Biobor MD was later tested for corrosion prevention only and did well enough to rate as one of our Recommended additives. It also is an effective biocide that will take care of bugs as well as the JF blend. As for sludge reduction, our testing has been inconclusive. Although we tried, we could not measure gasoline gum formation or diesel sludge formation under accelerated aging conditions equivalent to three years. The only way we could generate measurable sludge was to allow copper corrosion to accelerate the process, and the only thing that correlated to sludge prevention was good control of copper corrosion, which Biobor MD managed well. As for broad claims of sludge reduction, the additives to combat that are already in the fuel you buy and we remain wary of any claims to prevent this.


With regard to your recent report on through bolt substitutes (see “Through Bolt Alternatives, PS October 2023), you should check out the fasteners at Click Bond ( We use these on aircraft, on boats, and in our office in Watertown, CT. I’m currently doing a complete rebuild of a Macgregor 65.

Tom Whelan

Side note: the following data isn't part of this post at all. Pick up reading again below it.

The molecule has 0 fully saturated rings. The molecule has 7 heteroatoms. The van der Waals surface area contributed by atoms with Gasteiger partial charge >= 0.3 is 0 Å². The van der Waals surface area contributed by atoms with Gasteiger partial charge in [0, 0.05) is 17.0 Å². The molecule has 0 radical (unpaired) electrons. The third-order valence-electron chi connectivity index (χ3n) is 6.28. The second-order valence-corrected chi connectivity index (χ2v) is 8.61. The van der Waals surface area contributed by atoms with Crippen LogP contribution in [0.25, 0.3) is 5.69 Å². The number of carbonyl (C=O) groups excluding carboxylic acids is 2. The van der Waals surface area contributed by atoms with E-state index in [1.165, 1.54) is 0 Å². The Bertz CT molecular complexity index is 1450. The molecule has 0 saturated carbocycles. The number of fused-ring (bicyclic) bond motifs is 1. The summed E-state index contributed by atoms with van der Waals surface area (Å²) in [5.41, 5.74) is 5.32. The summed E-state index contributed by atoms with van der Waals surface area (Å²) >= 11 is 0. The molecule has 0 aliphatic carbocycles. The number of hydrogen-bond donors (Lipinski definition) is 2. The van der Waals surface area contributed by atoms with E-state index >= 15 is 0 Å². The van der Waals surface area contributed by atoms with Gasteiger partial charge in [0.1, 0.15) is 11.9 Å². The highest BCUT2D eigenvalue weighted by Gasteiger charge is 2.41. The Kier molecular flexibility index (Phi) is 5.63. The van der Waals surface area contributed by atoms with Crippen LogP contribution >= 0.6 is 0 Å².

Macgregor 65
Bethlehem, CT


As I read the July/August issue about winch handle holders, I wondered why you neglected to mention the new Easy Sea Flipper winch handles. I have used them on my Catalina 28 MK II and my Seafarer 30 for about two years and love them. They don’t require removal to strip the line from the winch, so there is no need for a holder—just pull the sheet straight up.

Guy Lazure
Vitamin Sea, Hunter 41 DS
Wiarton, Ontario, Canada

While we arrange our own test, we’d be interested in hearing from other readers with experience using the Easy Sea Flipper, a winch handle that can fold for stowage while it is installed on the winch handle.

Mailport: Marine plywood, fuel additives, through bolt options, winch handle holders
Guy Lazure found the Easy Sea Flipper handy when tacking.


A vessel not under command (NUC) is never expected give way to other vessels. Our January 2024 report “Sorting Out Confounding COLREGs Confusion”) has been corrected to clarify this. The COLREGs make no reference to “privileged” or “burdened”vessels, or “right of way.” The online version omits the term “right of way,” and uses only the accepted terms “give way” and “stand on” vessel.

Winter Reading List

If the reports in this month’s issue whet your appetite for more ambitious projects, the PS archives on hold reports covering any imaginable boat project. The print issues and PDFs are usually more detailed than the digital stories online, so after finding your desired report by using our search bar or Google (search “Practical Sailor” + topic) be sure to download the PDF for the corresponding issue (one month after the digital story’s posting date). If you have multiple projects in mind, our anthologized ebooks save you the hassle of clicking through back issues. Our ebooks can be purchased and downloaded at our online bookstore ( All ebook sales directly support our testing program.